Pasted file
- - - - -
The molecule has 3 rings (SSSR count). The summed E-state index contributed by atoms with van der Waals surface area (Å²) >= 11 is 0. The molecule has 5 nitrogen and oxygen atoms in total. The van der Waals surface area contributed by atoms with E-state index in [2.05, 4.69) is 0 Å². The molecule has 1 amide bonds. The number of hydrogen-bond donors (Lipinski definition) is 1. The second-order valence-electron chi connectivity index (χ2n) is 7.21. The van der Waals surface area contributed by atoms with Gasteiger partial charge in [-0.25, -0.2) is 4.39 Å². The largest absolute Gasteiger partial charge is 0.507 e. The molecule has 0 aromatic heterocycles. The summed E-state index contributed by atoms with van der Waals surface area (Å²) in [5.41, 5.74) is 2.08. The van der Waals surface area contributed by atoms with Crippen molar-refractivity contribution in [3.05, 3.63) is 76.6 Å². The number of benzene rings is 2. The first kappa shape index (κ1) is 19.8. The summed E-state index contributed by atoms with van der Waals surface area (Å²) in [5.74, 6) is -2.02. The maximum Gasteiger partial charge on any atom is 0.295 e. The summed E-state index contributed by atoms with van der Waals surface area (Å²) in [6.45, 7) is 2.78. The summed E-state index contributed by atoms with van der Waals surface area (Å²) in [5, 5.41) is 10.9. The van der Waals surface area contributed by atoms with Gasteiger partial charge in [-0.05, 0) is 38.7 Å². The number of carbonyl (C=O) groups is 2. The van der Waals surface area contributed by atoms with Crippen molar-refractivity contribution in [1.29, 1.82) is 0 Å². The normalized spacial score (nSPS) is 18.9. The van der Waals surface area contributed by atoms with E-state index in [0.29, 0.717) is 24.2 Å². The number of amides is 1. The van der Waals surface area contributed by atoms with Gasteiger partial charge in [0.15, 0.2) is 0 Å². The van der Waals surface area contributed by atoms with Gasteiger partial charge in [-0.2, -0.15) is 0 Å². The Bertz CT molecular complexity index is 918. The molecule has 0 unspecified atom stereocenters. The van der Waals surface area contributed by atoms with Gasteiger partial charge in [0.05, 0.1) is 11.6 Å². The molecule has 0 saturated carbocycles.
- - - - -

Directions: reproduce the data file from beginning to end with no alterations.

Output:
The molecule has 3 rings (SSSR count). The summed E-state index contributed by atoms with van der Waals surface area (Å²) >= 11 is 0. The molecule has 5 nitrogen and oxygen atoms in total. The van der Waals surface area contributed by atoms with E-state index in [2.05, 4.69) is 0 Å². The molecule has 1 amide bonds. The number of hydrogen-bond donors (Lipinski definition) is 1. The second-order valence-electron chi connectivity index (χ2n) is 7.21. The van der Waals surface area contributed by atoms with Gasteiger partial charge in [-0.25, -0.2) is 4.39 Å². The largest absolute Gasteiger partial charge is 0.507 e. The molecule has 0 aromatic heterocycles. The summed E-state index contributed by atoms with van der Waals surface area (Å²) in [5.41, 5.74) is 2.08. The van der Waals surface area contributed by atoms with Crippen molar-refractivity contribution in [3.05, 3.63) is 76.6 Å². The number of benzene rings is 2. The first kappa shape index (κ1) is 19.8. The summed E-state index contributed by atoms with van der Waals surface area (Å²) in [5.74, 6) is -2.02. The maximum Gasteiger partial charge on any atom is 0.295 e. The summed E-state index contributed by atoms with van der Waals surface area (Å²) in [6.45, 7) is 2.78. The summed E-state index contributed by atoms with van der Waals surface area (Å²) in [5, 5.41) is 10.9. The van der Waals surface area contributed by atoms with Gasteiger partial charge in [-0.05, 0) is 38.7 Å². The number of carbonyl (C=O) groups is 2. The van der Waals surface area contributed by atoms with Crippen molar-refractivity contribution in [1.29, 1.82) is 0 Å². The normalized spacial score (nSPS) is 18.9. The van der Waals surface area contributed by atoms with E-state index in [0.29, 0.717) is 24.2 Å². The number of amides is 1. The van der Waals surface area contributed by atoms with Gasteiger partial charge in [0.15, 0.2) is 0 Å². The van der Waals surface area contributed by atoms with Gasteiger partial charge in [-0.2, -0.15) is 0 Å². The Bertz CT molecular complexity index is 918. The molecule has 0 unspecified atom stereocenters. The van der Waals surface area contributed by atoms with Gasteiger partial charge in [0.05, 0.1) is 11.6 Å². The molecule has 0 saturated carbocycles.